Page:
One of the most dangerous jobs in America is working at a grain elevator, which is a building used to store or process grain and beans. And if you go to work every day in the state of Kansas, the odds that you’ll come home injured – or not at all – are multiplied if you work at one.
Over the course of the past three decades, 680 workers in Kansas have lost their lives on the job, and nearly one in 10 of those died working at a grain elevator. That data comes from statistics provided by OSHA, the Occupational Safety and Health Administration.
Of the workers in those “elevator” deaths, 48 died doing what OSHA classifies as “grain and field bean” work. According to OSHA, 21 of the workers were buried under grain, five were crushed by equipment, five died in falls and three were electrocuted.
But it’s the dust, as well as many tons of grain moving daily, that combine to make grain elevators workplaces where even the slightest mistake can result in multiple deaths. Dust explosions or injuries can place workers at risk of asphyxiation, or cause explosions.
According to the report, it’s the fact that grain elevators are an amalgam of electrical contacts, gears and chains and belts that makes them such dangerous structures for workers.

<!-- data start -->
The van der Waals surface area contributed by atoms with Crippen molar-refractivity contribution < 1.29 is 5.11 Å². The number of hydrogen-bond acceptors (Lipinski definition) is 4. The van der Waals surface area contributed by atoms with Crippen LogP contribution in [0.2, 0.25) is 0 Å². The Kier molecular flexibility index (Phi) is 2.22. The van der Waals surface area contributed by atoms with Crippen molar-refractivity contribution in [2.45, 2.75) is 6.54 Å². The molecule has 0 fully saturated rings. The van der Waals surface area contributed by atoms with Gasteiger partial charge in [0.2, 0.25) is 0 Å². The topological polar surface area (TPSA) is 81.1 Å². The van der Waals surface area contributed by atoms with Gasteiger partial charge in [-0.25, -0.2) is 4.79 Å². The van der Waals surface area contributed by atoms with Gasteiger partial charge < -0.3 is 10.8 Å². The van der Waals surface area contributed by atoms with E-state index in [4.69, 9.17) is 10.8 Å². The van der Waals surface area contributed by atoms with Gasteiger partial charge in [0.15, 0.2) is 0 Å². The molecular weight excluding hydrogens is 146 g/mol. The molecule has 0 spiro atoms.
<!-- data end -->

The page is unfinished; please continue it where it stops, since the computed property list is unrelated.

In May of last year, officials in Plymouth County, Iowa, responded to a massive explosion and fire at a grain elevator in the town of Hinton. Quickly, authorities there received a flood of 911 calls about the blast. By the time the local fire chief could reach the scene, the elevator’s control house was entirely engulfed in flames.
The explosion blew out the windows and doors of the building. Two employees working inside at the time were injured. But luckily, other workers pulled the two from beneath piles of rubble before they perished. Both were rushed to a nearby hospital in Sioux City.
Not every occupation carries the same risk as another. Regardless, it’s important to carry a proper amount of life insurance to provide for loved ones in the event of an accident.